Wednesday, January 16, 2008

Short Book Reviews

Blasphemy by Douglas Preston - This is a decent science fiction novel about scientists making a machine that talks to God. It's got some faults. A bit slow getting started (the page-turny-ness cranks up after the first 100 pages), some thin characters, and a SciFi idea that stumbles toward the end and could have been pushed farther. But by the resolution, it's strengths win out - it's a rollicking read that recovers nicely with a satisfying conclusion, that has the added plus of possibly pissing off a few radical Christian fundamentalists. An enjoyable SciFi ride and it's Good Fun!

7 comments:

Carl V. said...

Don't you hate it though when books seem like if they had just a bit more tweaking that they would go from being just okay to being really great? Makes you wonder why some editors seem to be so vital to an author's success and others allow less than stellar works to slip through to publication.

David said...

Carl,
Yes I agree, but perhaps I overstated my minor complaints in my review. I did enjoy the book.

Now, if we were talking about George R.R. Martin's "A Feast for Crows"... ;P

Carl V. said...

I'm not sure any author who begins to be a bestseller gets the kind of editorial advice they need to once they have a few hits under their belts. Anyone who has been honest with me feels the same way about the Harry Potter books, about Robert Jordan's later books, etc. It is too bad as I have to believe there are good, courageous editors out there who could put the brakes on and tell an author that a book needs to be trimmed, tweaked, etc.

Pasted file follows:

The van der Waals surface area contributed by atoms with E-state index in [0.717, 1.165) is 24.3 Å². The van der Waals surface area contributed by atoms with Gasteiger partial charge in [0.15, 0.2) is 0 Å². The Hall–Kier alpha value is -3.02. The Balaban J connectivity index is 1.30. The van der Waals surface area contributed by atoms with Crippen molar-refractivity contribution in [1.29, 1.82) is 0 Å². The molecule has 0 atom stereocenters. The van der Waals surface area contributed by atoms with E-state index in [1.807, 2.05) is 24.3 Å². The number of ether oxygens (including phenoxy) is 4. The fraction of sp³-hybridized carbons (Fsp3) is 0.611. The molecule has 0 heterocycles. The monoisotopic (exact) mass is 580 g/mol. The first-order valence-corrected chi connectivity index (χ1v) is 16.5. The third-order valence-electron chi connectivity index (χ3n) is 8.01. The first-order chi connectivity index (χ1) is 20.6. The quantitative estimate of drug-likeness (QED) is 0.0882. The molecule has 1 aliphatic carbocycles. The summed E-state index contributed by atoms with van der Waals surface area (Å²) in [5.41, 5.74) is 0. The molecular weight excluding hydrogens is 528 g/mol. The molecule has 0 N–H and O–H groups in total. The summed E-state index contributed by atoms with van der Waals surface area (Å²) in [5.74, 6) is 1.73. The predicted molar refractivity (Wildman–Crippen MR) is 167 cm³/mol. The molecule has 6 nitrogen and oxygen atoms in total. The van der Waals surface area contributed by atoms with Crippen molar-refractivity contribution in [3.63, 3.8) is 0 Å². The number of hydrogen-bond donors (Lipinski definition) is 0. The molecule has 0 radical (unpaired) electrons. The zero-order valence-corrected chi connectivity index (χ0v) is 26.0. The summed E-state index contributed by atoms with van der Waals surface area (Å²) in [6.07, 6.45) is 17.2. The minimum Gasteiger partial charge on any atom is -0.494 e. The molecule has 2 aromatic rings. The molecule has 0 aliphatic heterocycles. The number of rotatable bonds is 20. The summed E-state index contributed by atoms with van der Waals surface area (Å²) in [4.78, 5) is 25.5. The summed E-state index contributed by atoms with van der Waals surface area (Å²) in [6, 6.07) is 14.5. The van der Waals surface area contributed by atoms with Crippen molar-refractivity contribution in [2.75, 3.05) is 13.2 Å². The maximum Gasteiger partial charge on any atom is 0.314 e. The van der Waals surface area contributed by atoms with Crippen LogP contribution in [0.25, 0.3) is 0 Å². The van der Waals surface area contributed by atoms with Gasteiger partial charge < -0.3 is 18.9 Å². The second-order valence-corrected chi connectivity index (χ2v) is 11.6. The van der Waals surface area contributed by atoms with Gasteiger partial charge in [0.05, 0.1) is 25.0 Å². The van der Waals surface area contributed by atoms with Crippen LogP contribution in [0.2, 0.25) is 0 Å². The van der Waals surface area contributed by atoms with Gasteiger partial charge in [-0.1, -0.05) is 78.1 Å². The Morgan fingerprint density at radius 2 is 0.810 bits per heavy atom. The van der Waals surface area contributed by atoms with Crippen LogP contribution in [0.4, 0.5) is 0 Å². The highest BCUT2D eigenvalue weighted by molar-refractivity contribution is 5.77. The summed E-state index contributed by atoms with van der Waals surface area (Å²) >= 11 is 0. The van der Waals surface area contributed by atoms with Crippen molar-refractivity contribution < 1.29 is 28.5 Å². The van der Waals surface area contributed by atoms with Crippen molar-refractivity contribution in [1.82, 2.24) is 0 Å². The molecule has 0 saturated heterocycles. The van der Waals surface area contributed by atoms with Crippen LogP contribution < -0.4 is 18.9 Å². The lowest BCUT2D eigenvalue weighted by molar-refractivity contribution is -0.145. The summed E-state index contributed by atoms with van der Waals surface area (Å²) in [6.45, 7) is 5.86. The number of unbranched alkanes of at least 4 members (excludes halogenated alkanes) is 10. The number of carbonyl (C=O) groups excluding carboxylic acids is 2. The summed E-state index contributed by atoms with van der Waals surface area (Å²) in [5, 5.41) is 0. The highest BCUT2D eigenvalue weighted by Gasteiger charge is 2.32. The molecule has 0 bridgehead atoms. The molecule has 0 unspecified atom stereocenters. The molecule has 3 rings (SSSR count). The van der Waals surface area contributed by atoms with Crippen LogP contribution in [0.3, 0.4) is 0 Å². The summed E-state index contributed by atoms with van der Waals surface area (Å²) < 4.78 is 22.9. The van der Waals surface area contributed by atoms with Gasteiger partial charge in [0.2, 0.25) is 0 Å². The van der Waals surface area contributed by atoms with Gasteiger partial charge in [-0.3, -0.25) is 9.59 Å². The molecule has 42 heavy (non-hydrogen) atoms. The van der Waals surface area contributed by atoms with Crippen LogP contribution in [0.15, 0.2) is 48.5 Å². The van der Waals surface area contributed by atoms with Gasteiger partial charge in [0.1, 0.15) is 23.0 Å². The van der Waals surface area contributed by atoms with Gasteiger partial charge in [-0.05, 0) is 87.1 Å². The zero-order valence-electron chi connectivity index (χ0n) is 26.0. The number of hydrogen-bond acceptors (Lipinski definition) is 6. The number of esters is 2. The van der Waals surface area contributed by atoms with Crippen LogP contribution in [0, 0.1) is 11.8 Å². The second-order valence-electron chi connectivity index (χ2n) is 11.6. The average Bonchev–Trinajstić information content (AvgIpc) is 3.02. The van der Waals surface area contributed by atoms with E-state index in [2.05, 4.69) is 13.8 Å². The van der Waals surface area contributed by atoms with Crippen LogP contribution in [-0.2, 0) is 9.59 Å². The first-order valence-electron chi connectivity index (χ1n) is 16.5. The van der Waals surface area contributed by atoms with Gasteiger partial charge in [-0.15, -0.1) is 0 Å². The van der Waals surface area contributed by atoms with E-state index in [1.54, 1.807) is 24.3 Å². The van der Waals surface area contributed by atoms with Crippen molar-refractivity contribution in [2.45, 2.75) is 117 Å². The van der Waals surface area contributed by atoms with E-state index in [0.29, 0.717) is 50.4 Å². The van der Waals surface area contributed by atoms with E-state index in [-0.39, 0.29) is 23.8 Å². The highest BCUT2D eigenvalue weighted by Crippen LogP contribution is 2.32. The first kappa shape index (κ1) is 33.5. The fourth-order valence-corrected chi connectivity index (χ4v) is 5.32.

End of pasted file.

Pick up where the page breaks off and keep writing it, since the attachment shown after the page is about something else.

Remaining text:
David said...

I think that may be often true, but of course it's not always the case. I'm sure it's easier to see when a novels had a bad editor than when one's had a good editor. If a book has had good editing, the work is invisible to the reader. I think the editor of "Blasphemy" did a fine job, as I ultimately did enjoy it.

I never read the Potter books, as I avoid novels with children as protagonists, so I can't offer a comment on those. As for the Jordan books, I only read a 2 or 3 before the repetition got the better of me.

As a fan of shorter novels, I always prefer a story to be told as cleanly, concisely and economically as possible, i.e. Willa Cather's modernist unfurnished approach.

So, I'm all for strong editing, which often seems out of style. Especially with fantasy writers who tend to pad out for "epic" length, and certain best-sellers who seemingly think their first drafts are impervious to the mighty Red Pen.

BTW - I got my copy of the Stainless Steel Rat in the mail today so I've got it added to the stack now :) A nice short novel; that's a sweet treat.

Robert said...

Well, I'm looking forward to this :) Never read anything by Mr. Preston, but I thought it would be a nice break from the fantasy and sci-fi that I usually read...

David said...

Robert: This one's a good place to start with Preston. If you like it, I'd recommend reading the Pendergast novels starting with "Relic".

Carl V. said...

How fun, hope you enjoy Stainless Steel Rat. It certainly is a quick read. I am a fan of the short book myself and am sad that the latest trend is to write monster books that double as weight lifting exercises whenever one reads them.